Social, behavioural & emotional issues: a child can experience difficulties relating to peers and siblings and have difficulty joining group activities. They can demand a lot of attention from parents or teachers, and have difficulty following rules and instructions. Behavioural problems include depressed or anxious mood, hyperactivity, distractibility, impulsivity, poor judgment, reduced control of anger and frustration, mood swings, aggression, sleep disturbance, and poor motivation. There are various rehabilitation strategies to assist with these issues, the earlier the better. 

 

Brain injury & your child's development

A brain injury can disrupt normal development in terms language and speech, learning, memory, behaviour, movement, balance and coordination. Children with a brain injury can often still make good progress, even if it is limited to some extent by the injury. Support and assistance tailored to each child's needs will definitely ensure they develop as to their fullest ability. This is especially true at school, where this often a tendency to underestimate the degree of support needed within the education system. 

 

Balancing risk & independence

One of the important things parents do is to help young people learn to manage and judge risk. It is important to encourage independence and allow a manageable element of risk, but a child's brain injury can cause problems with anticipating danger, judging risk, or showing self-control.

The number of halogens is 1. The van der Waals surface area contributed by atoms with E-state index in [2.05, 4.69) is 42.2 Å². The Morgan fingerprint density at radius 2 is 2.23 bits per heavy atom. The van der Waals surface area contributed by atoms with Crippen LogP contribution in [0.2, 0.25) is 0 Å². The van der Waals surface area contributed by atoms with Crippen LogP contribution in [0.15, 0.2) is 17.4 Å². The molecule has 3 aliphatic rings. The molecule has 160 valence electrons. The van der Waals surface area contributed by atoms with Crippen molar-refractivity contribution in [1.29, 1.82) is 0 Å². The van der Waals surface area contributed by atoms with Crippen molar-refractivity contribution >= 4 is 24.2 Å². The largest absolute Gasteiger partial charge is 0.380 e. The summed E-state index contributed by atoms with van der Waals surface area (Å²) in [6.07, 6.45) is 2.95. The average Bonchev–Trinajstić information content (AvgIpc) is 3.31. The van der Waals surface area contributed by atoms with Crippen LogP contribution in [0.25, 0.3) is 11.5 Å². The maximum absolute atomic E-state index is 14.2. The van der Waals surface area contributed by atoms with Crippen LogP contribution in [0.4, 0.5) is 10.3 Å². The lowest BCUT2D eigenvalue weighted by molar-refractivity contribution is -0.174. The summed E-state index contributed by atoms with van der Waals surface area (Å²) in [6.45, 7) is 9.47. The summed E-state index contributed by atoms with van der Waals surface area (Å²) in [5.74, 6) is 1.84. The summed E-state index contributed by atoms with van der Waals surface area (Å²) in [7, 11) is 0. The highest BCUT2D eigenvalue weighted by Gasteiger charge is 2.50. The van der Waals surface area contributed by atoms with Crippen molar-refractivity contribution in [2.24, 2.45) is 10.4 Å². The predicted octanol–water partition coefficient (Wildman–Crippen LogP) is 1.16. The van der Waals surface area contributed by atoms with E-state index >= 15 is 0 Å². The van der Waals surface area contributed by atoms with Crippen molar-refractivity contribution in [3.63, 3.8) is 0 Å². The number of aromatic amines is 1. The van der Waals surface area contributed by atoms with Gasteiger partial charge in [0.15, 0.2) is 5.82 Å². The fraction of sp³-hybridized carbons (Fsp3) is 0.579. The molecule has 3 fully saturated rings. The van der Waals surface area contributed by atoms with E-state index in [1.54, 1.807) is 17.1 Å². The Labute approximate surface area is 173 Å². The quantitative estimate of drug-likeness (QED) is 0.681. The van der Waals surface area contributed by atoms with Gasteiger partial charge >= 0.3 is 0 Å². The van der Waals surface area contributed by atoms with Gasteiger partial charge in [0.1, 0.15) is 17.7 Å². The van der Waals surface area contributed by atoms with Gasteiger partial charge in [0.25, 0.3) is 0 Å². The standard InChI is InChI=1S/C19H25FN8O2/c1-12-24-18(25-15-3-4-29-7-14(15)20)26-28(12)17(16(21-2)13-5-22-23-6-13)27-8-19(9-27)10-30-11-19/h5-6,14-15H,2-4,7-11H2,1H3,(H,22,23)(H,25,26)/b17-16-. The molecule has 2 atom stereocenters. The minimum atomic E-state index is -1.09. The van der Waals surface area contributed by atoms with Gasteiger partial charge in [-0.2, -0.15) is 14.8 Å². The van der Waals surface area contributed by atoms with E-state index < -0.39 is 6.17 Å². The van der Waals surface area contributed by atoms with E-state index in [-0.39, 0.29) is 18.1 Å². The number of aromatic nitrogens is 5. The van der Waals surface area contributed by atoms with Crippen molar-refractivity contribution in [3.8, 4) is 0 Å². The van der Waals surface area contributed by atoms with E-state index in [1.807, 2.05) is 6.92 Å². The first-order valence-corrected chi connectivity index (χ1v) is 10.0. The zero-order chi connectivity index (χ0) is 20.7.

Research has shown that some of the most important factors that protect young people from getting involved in some of the riskier activities of adolescence are a strong and caring family and school, and a sense of connection to family and school, coupled with personal skills that enable the young person to develop self-esteem and confidence. Other things that help are a stable family structure, open lines of communication, a pro-active approach to solving problems, and having a good relationship with an adult outside the family-someone who believes in the young person.

 

Challenging behaviours

Challenging behaviours are a normal part of growing up as children test the boundaries, but these can be complicated by a brain injury but the fundamentals for responding appropriately are still largely the same. The best basis for helping your child is a loving, caring relationship, so try to see your child as separate from the behaviour - 'I love you, but I don't like what you're doing'.

 

Set specific rules and structures for particular situations, and rehearse these each time a similar situation is coming up. Structure and routine become even more important after a brain injury. Praise or reward behaviours you want to encourage but don't reward behaviours you don't want to see.

 

Help your child to learn from experience by talking over what he or she did right or wrong, and how there might be other ways of responding. Show your child, by your actions, how to handle difficulties and get along with others. Most importantly, young people with a traumatic brain injury or other type of brain disorder may need very concrete, detailed and explicit instructions and rules about what to do in particular situations. See our detailed facts about challenging behaviours for more information.